One of the favorites on the Rich Table menu is Sarah’s country style levain. The bread is served warm with house-churned cultured butter. Sometimes the bread is scented with Douglas fir, but the most popular version is when it is flavored with wild fennel “pollen”. The pollen is actually the bright yellow tiny flowers of wild pollen that grows all over Northern California and blooms from mid to late summer. Rich Table has their own forager who brings the pollen in from fields north of San Francisco, and the restaurant has an abundance now. Unfortunately the source is regional and seasonal – that’s one of the reasons for using Douglas fir – but if you don’t happen to live in Northern California, ground fennel seeds can make a workable substitute. The smell and taste are not as delicate, and if you use too much can be overpowering, so use it carefully.

On a recent visit to San Francisco, I watched Sarah make her bread in the basement prep kitchen at Rich Table. The experience inspired me to try to adapt the recipe for the home baker. This is pretty close to the real thing, but Sarah did not share any of her baking secrets with Old Dad.

Sarah’s recipe makes twelve large loves, too much for the home baker. For that reason, I have pared down the ingredients to make two generous loaves. I have made some other modifications to make it easier for the home baker. First, professional bakers weigh their ingredients, while home bakers usually measure things in cups and spoons, so I have set the quantities in the home style. Second, if you have your own sourdough starter, that is great, but if you don’t you can substitute packaged dry yeast. Third, if you have harvested your own wild fennel “pollen” (actually fennel flowers) that’s also great, but you can substitute ground fennel from your spice shelf.  Finally, you can mix the dough by hand, but that is a labor of love, so I have used a stand mixer equipped with a dough hook for the kneading and gluten-release process. Resting times are very important to make sure the gluten releases and supports good lift of the dough.


Levain with Fennel Fragrance


  • 3 cups + ¼ cup water
  • 1 cup levain* or substitute 1 envelope dry yeast
  • 6 cups bread flour
  • ½ cup whole wheat flour
  • ½ cup rye flour
  • 1 tablespoon salt
  • ½ teaspoon ground fennel seeds
  • vegetable shortening or butter for greasing bread pans

* Baker’s note: You can find the method for making your own levain or sour dough starter in an earlier post. If you choose to use yeast instead, increase the water and flour in the recipe by ½ cup each.


  1. Place 3 cups water in the large bowl of a stand mixer. Using the paddle attachment, mix in the levain (it should float in the water, otherwise it has not risen enough) or yeast. You should feed your levain the night before you bake to make sure it has good rising power the next morning.
  2. Slowly mix in the flour, a cup or so at a time.  When the dough becomes stiff enough, change to the dough hook attachment.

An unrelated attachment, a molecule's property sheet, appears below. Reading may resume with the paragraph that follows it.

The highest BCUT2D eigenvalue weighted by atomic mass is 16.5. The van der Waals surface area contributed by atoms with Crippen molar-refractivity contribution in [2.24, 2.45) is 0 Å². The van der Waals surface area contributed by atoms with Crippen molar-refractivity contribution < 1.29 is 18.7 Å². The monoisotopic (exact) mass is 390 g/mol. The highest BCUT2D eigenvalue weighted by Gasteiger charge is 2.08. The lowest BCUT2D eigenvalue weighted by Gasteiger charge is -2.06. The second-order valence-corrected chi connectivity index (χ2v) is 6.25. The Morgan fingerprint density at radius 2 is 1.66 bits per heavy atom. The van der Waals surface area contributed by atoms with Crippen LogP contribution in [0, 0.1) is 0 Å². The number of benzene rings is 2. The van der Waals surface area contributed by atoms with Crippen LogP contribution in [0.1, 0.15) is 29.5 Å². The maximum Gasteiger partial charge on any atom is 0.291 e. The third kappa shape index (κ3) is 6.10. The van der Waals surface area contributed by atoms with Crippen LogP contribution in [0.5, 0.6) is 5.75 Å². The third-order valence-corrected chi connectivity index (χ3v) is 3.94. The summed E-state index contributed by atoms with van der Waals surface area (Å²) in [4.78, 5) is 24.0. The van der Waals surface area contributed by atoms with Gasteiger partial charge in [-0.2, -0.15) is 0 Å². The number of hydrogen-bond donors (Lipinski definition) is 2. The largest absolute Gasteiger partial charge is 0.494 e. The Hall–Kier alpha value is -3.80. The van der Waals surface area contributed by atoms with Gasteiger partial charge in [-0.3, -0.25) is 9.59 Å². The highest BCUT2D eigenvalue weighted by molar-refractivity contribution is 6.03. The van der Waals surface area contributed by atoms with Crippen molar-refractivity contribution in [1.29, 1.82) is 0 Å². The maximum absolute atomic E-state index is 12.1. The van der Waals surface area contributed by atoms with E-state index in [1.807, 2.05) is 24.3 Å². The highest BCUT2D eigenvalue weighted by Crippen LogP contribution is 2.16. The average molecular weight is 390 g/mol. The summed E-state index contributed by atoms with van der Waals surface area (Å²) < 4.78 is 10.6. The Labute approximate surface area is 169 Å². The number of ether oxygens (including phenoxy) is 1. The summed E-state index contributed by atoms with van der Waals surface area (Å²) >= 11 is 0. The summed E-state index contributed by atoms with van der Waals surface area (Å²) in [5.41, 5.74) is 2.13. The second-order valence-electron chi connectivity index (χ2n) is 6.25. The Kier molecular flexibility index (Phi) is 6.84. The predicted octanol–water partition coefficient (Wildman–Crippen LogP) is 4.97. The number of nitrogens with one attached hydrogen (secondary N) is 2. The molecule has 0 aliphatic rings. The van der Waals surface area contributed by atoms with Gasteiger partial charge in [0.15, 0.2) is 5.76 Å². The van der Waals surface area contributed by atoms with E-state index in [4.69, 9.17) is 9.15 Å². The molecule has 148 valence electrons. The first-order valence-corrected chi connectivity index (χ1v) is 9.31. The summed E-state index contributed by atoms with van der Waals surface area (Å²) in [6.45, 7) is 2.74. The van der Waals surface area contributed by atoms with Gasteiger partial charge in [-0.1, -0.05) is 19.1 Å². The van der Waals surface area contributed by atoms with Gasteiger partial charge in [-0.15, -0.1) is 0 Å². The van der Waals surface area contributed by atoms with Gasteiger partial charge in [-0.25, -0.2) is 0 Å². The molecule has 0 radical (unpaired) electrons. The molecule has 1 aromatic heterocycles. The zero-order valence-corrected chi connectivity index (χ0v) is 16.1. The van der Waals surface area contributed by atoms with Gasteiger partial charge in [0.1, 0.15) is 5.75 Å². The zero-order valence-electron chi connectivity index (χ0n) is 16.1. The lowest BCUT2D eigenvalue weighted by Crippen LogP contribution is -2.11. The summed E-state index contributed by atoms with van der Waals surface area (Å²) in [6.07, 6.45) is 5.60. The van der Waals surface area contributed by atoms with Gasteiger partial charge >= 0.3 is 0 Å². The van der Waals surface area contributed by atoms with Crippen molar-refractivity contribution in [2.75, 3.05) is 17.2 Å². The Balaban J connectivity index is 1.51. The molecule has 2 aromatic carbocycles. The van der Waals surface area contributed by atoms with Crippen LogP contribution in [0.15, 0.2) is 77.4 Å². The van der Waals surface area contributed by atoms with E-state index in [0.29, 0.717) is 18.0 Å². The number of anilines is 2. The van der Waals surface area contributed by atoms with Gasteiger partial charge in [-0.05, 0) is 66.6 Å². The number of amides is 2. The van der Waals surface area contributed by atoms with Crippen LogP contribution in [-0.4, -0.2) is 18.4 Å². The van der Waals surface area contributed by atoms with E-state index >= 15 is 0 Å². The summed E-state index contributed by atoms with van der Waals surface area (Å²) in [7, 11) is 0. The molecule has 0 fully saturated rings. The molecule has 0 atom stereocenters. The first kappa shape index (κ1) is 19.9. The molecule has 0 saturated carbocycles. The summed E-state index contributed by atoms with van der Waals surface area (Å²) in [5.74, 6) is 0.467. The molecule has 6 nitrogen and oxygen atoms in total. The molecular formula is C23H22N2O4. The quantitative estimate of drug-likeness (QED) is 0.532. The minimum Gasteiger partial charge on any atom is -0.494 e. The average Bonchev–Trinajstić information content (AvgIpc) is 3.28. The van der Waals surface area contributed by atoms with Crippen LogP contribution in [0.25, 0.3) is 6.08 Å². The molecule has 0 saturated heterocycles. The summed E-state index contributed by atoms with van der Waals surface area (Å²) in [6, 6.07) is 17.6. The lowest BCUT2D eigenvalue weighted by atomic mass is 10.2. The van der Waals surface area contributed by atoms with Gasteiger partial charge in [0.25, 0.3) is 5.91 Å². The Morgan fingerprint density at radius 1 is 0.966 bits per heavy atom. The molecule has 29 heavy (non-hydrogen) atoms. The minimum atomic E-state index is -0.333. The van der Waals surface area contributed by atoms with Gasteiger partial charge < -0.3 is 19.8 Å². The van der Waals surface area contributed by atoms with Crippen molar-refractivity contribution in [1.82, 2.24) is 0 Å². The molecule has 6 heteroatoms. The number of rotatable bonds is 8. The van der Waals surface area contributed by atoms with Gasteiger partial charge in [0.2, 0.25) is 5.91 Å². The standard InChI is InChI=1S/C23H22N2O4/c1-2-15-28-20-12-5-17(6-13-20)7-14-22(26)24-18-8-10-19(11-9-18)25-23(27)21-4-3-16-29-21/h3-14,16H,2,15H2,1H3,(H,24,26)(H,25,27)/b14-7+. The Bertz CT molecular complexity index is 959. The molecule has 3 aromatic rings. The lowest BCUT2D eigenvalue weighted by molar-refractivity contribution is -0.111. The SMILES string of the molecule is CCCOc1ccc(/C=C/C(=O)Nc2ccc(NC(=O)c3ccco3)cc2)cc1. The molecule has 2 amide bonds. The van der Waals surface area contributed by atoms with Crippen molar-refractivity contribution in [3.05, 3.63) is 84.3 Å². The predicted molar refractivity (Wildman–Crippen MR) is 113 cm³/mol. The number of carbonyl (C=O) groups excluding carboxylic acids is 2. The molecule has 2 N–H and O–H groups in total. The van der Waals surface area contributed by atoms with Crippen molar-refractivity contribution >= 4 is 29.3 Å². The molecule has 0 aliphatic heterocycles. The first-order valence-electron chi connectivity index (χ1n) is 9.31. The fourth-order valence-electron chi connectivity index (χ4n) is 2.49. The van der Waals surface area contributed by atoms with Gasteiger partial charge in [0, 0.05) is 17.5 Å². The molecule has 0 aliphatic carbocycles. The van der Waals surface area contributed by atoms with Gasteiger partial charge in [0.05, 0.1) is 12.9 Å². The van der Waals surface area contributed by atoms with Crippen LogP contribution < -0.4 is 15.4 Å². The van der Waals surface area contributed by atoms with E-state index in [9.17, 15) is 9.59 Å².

3. Add all the flour. Then beat with the dough hook at a slow speed for 10 minutes until smooth and shiny.
  4. Let the dough rest in the bowl for 30 minutes.
  5. Dissolve the salt in the ¼ cup water.
  6. Beat the salt mixture and ground fennel into the rested dough until completely incorporated.
  7. With a scraper, transfer the dough to a large metal bowl.
  8. Cover the dough with a plastic film and let rest for 30 minutes. Then turn the dough gently in all directions with moistened, clean hands. Recover the dough with the plastic film.
  9. Repeat turning the dough every 30 minutes for three additional times.
  10. Turn the dough out on a well-floured work surface. Divide into two equal pieces. Each piece should weigh a little over 2 pounds.
  11. Shape each piece of dough into a ball and let rest for 5 minutes.
  12. After the rest, shape the dough by lifting the far edge of the ball and pulling it to the center. Repeat this motion in all directions. Pinch closed any seams and let rest, covered with a cloth, for 10 minutes while you prepare the baking pans.
  13. Prepare two 9 x 5 inch bread pans by greasing the insides well with vegetable shortening  or butter.
  14. Arrange the dough pieces, seam side down, in the two bread pans, cover with a clean cloth, and set in a warm place to rise until doubled.
  15. While the bread is rising, pre-heat the oven to 450°F (232 °C)
  16. When the loaves have risen, slash the tops with a sharp knife and transfer to the middle of the pre-heated oven.
  17. Bake for 15 minutes. Then reduce the oven temperature to 350°F  (177°C) and continue to bake for 45 additional minutes. Turn the loaves front to back at least once during the baking.
  18. At the end of the baking time, test for doneness by thumping the bottoms for a hollow sound. Transfer the baked loaves to a cooling rack and allow to cool completely.


Filed under Food, Photography, Recipes, Restaurants, Travel


  1. I had no idea your daughter had a restaurant in San Francisco! Next time I go home Rich Table will certainly be on my hitlist.

  2. This is great, Dad! I can’t wait to try yours next time I visit!

  3. Good for your daughter! Fennel pollen…that’s a new one and I am very impressed, Darryl.

Leave a Reply

Fill in your details below or click an icon to log in:

WordPress.com Logo

You are commenting using your WordPress.com account. Log Out /  Change )

Facebook photo

You are commenting using your Facebook account. Log Out /  Change )

Connecting to %s